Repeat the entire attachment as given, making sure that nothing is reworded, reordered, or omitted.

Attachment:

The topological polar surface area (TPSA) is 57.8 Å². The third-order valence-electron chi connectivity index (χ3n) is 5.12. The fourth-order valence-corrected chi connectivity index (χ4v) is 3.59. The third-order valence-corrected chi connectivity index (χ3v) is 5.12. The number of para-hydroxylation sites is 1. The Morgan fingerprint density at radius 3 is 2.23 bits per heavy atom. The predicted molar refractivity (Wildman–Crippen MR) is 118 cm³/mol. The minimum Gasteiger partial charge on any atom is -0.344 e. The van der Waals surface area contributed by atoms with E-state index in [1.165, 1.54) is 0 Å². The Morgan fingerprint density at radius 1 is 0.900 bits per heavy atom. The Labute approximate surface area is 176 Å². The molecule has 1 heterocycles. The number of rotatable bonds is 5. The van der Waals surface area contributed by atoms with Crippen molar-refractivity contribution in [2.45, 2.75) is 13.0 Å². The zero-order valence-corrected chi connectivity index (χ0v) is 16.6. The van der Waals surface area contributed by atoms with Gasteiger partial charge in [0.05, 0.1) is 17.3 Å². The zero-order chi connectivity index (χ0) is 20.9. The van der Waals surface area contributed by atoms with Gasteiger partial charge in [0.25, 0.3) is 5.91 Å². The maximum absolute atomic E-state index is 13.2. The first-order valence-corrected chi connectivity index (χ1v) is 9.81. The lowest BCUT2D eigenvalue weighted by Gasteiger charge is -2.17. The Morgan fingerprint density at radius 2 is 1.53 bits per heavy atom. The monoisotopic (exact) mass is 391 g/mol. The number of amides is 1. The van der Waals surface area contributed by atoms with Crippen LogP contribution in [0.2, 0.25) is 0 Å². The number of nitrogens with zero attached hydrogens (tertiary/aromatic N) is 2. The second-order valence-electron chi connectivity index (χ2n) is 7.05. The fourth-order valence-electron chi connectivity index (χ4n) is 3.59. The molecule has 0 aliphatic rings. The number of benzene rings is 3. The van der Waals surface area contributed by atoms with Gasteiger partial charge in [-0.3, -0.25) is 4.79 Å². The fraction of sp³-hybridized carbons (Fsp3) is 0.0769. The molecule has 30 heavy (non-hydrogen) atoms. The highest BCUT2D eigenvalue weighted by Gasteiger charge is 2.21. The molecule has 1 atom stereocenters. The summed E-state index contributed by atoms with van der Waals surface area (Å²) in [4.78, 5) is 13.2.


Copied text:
The topological polar surface area (TPSA) is 57.8 Å². The third-order valence-electron chi connectivity index (χ3n) is 5.12. The fourth-order valence-corrected chi connectivity index (χ4v) is 3.59. The third-order valence-corrected chi connectivity index (χ3v) is 5.12. The number of para-hydroxylation sites is 1. The Morgan fingerprint density at radius 3 is 2.23 bits per heavy atom. The predicted molar refractivity (Wildman–Crippen MR) is 118 cm³/mol. The minimum Gasteiger partial charge on any atom is -0.344 e. The van der Waals surface area contributed by atoms with E-state index in [1.165, 1.54) is 0 Å². The Morgan fingerprint density at radius 1 is 0.900 bits per heavy atom. The Labute approximate surface area is 176 Å². The molecule has 1 heterocycles. The number of rotatable bonds is 5. The van der Waals surface area contributed by atoms with Crippen molar-refractivity contribution in [2.45, 2.75) is 13.0 Å². The zero-order valence-corrected chi connectivity index (χ0v) is 16.6. The van der Waals surface area contributed by atoms with Gasteiger partial charge in [0.05, 0.1) is 17.3 Å². The zero-order chi connectivity index (χ0) is 20.9. The van der Waals surface area contributed by atoms with Gasteiger partial charge in [0.25, 0.3) is 5.91 Å². The maximum absolute atomic E-state index is 13.2. The first-order valence-corrected chi connectivity index (χ1v) is 9.81. The lowest BCUT2D eigenvalue weighted by Gasteiger charge is -2.17. The Morgan fingerprint density at radius 2 is 1.53 bits per heavy atom. The monoisotopic (exact) mass is 391 g/mol. The number of amides is 1. The van der Waals surface area contributed by atoms with Crippen LogP contribution in [0.2, 0.25) is 0 Å². The number of nitrogens with zero attached hydrogens (tertiary/aromatic N) is 2. The second-order valence-electron chi connectivity index (χ2n) is 7.05. The fourth-order valence-electron chi connectivity index (χ4n) is 3.59. The molecule has 0 aliphatic rings. The number of benzene rings is 3. The van der Waals surface area contributed by atoms with Gasteiger partial charge in [-0.3, -0.25) is 4.79 Å². The fraction of sp³-hybridized carbons (Fsp3) is 0.0769. The molecule has 30 heavy (non-hydrogen) atoms. The highest BCUT2D eigenvalue weighted by Gasteiger charge is 2.21. The molecule has 1 atom stereocenters. The summed E-state index contributed by atoms with van der Waals surface area (Å²) in [4.78, 5) is 13.2.